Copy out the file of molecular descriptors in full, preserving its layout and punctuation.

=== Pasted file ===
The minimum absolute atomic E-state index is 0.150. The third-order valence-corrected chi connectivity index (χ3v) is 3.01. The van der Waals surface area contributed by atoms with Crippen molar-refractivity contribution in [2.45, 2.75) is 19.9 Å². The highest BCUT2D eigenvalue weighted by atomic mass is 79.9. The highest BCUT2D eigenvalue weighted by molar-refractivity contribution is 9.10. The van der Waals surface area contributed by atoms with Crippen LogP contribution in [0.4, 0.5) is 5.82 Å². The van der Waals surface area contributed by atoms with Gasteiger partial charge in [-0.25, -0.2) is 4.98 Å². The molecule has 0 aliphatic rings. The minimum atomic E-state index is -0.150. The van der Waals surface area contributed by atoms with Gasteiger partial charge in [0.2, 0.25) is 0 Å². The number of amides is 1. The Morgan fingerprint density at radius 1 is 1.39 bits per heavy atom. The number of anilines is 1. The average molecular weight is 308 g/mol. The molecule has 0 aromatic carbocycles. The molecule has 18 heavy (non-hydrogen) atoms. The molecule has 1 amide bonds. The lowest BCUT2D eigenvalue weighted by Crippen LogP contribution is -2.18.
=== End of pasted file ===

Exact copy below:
The minimum absolute atomic E-state index is 0.150. The third-order valence-corrected chi connectivity index (χ3v) is 3.01. The van der Waals surface area contributed by atoms with Crippen molar-refractivity contribution in [2.45, 2.75) is 19.9 Å². The highest BCUT2D eigenvalue weighted by atomic mass is 79.9. The highest BCUT2D eigenvalue weighted by molar-refractivity contribution is 9.10. The van der Waals surface area contributed by atoms with Crippen LogP contribution in [0.4, 0.5) is 5.82 Å². The van der Waals surface area contributed by atoms with Gasteiger partial charge in [-0.25, -0.2) is 4.98 Å². The molecule has 0 aliphatic rings. The minimum atomic E-state index is -0.150. The van der Waals surface area contributed by atoms with Gasteiger partial charge in [0.2, 0.25) is 0 Å². The number of amides is 1. The Morgan fingerprint density at radius 1 is 1.39 bits per heavy atom. The number of anilines is 1. The average molecular weight is 308 g/mol. The molecule has 0 aromatic carbocycles. The molecule has 18 heavy (non-hydrogen) atoms. The molecule has 1 amide bonds. The lowest BCUT2D eigenvalue weighted by Crippen LogP contribution is -2.18.